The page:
Now, at 88, his skin freckled from decades of work outdoors, the bearded Evans hops a plane to Florida every month to consult on the creation of Disney's Animal Kingdom.
"I was hired on a 12-month contract to landscape Disneyland, and here I am 44 years later," Evans said.
But why would Evans keep working? Why not just relax at home?
"Just sit here?" Evans said from the living room overlooking the gardens of his Malibu home. "I don't want to sit here all day, as long as I am able to get around."
For the moment, Evans is homebound, but not for long.
"I had to make a brief pit stop in the hospital 10 days ago," said Evans, who had surgery for a tumor on his prostate. "It slowed me down a little bit, but I am eager to get back on my feet."
Sam McKim limits his work these days to smaller independent projects.
He actually started out as a child actor, auditioning for the speaking role of Pinocchio in the classic 1930s animated feature. He didn't get the part, but later sketched the first Disneyland map that was handed out to park visitors. Over the years he revised the original version as attractions came and went. His most recent creation was a map of Disneyland Paris (formerly Euro Disneyland), which he drew in 1991 when Disney officials lured him out of retirement.
At his crowded Sun Valley studio, McKim recalls those tight deadlines and how a heart attack nearly prevented him from completing the French map. It was finalized three weeks after deadline, after which he went into semi-retirement.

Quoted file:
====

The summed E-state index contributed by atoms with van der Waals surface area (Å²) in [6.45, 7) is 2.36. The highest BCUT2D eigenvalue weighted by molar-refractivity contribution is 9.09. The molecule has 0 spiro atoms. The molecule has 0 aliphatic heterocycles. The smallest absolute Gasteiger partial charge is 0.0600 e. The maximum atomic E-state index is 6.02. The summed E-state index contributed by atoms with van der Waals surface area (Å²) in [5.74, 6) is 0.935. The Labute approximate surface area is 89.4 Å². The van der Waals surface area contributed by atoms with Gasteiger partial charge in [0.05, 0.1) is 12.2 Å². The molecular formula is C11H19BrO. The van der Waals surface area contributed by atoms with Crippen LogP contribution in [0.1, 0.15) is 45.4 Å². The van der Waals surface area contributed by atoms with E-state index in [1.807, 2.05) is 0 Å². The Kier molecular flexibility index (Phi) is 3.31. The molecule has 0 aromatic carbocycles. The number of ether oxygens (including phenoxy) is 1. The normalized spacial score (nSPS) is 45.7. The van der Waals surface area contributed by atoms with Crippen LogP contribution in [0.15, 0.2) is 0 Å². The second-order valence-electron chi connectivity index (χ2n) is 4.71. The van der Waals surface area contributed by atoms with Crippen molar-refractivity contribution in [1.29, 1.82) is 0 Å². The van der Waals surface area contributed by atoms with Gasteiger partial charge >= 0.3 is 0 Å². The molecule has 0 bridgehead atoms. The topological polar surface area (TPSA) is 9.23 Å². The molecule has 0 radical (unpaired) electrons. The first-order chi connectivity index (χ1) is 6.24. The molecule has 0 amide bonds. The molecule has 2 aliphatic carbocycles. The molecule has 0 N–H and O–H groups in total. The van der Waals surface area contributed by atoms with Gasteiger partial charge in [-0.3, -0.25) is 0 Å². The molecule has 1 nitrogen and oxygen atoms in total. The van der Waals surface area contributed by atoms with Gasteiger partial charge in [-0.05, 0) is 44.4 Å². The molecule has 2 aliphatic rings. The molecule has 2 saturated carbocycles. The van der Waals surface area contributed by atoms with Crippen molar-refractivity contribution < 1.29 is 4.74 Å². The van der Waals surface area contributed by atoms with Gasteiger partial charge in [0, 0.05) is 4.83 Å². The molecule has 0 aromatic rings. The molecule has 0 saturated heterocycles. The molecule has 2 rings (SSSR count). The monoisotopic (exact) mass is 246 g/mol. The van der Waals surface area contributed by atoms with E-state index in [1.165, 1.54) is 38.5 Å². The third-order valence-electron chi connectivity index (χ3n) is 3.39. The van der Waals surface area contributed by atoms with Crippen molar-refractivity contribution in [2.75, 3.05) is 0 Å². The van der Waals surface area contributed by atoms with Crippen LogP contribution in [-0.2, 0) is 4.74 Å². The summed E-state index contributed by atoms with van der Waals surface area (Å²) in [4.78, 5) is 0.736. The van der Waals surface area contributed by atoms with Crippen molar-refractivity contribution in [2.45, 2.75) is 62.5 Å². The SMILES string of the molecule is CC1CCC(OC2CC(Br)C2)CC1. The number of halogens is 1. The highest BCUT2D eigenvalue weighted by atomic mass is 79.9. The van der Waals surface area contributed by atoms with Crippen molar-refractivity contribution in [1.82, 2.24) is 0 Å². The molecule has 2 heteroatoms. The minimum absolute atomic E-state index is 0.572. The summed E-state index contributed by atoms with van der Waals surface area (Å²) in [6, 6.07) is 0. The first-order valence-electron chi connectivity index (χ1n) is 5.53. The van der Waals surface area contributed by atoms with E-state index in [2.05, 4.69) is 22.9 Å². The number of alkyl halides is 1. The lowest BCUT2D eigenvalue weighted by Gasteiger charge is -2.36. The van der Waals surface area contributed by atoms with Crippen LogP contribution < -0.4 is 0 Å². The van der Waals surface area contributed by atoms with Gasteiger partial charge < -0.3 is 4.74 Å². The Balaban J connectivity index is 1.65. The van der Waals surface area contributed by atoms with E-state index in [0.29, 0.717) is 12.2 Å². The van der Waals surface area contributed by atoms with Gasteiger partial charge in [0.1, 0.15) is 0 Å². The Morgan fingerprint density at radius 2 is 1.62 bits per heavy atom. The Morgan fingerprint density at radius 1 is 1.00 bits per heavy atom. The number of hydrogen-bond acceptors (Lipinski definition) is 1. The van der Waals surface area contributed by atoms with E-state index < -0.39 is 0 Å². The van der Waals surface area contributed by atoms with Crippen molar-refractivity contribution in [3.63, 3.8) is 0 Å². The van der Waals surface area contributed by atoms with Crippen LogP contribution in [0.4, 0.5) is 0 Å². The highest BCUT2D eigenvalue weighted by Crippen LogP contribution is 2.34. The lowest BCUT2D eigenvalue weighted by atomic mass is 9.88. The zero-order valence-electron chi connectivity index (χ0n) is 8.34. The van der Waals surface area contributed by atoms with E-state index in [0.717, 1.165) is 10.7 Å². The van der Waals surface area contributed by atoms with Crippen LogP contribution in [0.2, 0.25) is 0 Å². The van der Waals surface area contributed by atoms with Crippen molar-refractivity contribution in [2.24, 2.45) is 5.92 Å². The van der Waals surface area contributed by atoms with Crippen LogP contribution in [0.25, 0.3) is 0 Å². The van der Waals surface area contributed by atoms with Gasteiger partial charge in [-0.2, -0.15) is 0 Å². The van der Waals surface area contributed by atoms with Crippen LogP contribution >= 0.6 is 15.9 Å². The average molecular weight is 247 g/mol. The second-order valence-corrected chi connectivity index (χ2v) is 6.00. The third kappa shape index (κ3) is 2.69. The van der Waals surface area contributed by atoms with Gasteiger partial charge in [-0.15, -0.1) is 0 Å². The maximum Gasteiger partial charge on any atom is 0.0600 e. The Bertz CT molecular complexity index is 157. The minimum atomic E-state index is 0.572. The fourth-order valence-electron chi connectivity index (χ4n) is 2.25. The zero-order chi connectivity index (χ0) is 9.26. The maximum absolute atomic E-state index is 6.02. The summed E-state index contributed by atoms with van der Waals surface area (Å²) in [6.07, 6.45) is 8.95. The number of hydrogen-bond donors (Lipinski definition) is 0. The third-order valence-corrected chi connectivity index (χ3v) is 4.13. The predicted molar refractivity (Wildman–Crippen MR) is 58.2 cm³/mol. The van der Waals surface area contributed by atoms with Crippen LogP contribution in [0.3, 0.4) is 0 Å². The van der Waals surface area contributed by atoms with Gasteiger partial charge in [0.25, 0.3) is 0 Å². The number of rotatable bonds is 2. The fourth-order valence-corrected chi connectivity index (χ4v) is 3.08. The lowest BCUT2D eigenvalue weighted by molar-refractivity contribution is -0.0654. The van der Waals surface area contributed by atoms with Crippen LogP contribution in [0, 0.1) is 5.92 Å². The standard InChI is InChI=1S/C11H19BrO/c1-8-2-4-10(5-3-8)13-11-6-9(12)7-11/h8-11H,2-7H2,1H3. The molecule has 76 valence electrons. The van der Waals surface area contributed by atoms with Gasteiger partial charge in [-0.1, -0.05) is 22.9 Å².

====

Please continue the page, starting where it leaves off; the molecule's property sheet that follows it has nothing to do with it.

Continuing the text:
"I suppose I could have worked until I fell off my stool," jokes McKim, who proudly shows off copies of his sketches of the late Great Moments with Mr. Lincoln exhibit.
Bill Martin, formerly vice president of design at Walt Disney Imagineering, is another man who has been called back time and again by Disney. Martin first retired 21 years ago.
"They called me back for consulting, and I laid out all of Tokyo Disney and the Italy and Mexico pavilions at Epcot (at Walt Disney World in Florida)," said Martin, whose 22 years at Disney have included work on New Orleans Square, Pirates of the Caribbean and other popular Disneyland attractions.
The oldest of the senior Imagineers is Hench, who lives in Toluca Lake. He joined Disney as a sketch artist in story development in May 1939 at the old Hyperion Avenue studios, then called WED Enterprises and renamed Walt Disney Imagineering in 1986.
His work includes background paintings for the movies "Fantasia" and "Dumbo," and he was lead special effects artist for "20,000 Leagues Under the Sea," which won an Academy Award in 1954 for its special effects.
"One day Walt said, 'I want you to work on Disneyland,' " Hench said. "He kept on going and he didn't stop. He just said 'I want you to work on Disneyland and you are going to like it.' So I didn't have a chance to say anything. But it's true. I did like it. I still like it."